There was a state of exception in Brazil


Until recently there was no doubt about the state of exception that began in 1964 in Brazil. But various voices of authority have begun to relativize or even deny the very harmful and long-lasting dictatorship through which we have passed. There are even some who have returned to using the expression “revolution” to say that there was no coup d’état in 1964.

To refute any of these absurd statements, it is enough to observe that the whole Coup effectively took place with a legislative session, on April 2nd 1964, which declared the vacancy of the Presidency of the Republic. For this very reason, some affirm that the date of the Coup is neither March 31st nor April 1st, but April 2nd, 1964. Well, from the declaration of vacancy there was an infinite number of administrative/legislative acts that claimed to be supported by Brazilian legislation, but that could only have any formal validity because of that declaration of vacancy. Including the inauguration of successive generals in the Presidency.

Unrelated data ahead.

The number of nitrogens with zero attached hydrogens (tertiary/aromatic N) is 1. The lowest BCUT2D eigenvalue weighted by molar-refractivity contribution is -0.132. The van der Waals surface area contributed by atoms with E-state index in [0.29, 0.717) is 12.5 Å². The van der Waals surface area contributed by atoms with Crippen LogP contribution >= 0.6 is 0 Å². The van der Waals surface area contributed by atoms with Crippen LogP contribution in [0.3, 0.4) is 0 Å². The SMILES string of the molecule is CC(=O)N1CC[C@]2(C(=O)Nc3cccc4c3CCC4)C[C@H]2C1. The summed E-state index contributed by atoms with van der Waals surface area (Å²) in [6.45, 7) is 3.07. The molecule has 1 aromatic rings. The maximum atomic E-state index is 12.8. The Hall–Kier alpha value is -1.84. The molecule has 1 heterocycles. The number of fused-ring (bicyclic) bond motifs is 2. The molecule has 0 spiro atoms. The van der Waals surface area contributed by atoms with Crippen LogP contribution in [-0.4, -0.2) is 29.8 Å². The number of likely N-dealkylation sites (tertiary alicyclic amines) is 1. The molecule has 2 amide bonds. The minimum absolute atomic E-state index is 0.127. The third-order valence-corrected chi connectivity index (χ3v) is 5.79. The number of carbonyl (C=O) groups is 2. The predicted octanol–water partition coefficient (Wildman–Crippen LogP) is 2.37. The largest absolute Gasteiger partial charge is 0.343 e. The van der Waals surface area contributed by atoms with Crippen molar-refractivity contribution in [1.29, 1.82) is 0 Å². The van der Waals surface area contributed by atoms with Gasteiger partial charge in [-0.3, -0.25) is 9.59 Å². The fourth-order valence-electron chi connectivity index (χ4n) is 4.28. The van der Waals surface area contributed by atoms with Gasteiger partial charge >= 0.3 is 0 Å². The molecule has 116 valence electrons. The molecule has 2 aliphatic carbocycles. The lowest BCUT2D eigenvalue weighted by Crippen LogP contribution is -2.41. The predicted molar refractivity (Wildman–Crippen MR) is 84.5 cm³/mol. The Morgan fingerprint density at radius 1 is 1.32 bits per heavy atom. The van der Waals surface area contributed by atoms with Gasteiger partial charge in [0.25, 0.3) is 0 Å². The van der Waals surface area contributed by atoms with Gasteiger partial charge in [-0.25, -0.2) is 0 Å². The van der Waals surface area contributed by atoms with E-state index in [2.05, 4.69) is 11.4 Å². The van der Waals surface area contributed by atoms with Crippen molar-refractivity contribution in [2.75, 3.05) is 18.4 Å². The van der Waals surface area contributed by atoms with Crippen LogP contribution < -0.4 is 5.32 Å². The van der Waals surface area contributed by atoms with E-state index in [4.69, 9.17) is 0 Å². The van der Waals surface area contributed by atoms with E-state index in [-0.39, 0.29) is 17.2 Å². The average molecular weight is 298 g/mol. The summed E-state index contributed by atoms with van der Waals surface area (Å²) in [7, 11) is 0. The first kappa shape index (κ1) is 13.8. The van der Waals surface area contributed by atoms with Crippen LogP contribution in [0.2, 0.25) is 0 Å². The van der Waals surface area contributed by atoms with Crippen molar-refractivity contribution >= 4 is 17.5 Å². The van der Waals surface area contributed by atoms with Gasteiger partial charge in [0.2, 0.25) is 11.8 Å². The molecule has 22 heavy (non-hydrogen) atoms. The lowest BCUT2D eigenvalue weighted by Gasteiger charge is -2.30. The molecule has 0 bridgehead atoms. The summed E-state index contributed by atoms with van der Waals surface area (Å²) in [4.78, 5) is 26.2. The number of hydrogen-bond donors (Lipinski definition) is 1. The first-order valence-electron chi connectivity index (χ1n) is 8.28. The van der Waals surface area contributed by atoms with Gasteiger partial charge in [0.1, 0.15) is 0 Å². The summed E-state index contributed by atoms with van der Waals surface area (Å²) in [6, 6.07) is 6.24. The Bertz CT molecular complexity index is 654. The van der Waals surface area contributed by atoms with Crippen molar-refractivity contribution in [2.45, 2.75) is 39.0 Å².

It so happens that in 2013 the National Congress passed a Resolution (No. 4 of 2013-CN, published on November 29, 2013 in the DOU) making that legislative session, and consequently the declaration of vacancy, null and void. Legally, this means that there is no legitimacy in all acts that followed. This is the definitive and irrefutable proof that there was a coup d’état in Brazil in 1964, followed by a period of more than twenty years of state of exception, because there was no democratic normality even in the presidential inaugurations.

The democratic rule of law was reestablished, without a shadow of a doubt, with the promulgation of the 1988 Federal Constitution, although the military rulers ended their cycle in 1985.

It is very important to recover this decision of the National Congress that sacramented once and for all the truth that there was a state of exception in Brazil since 1964.

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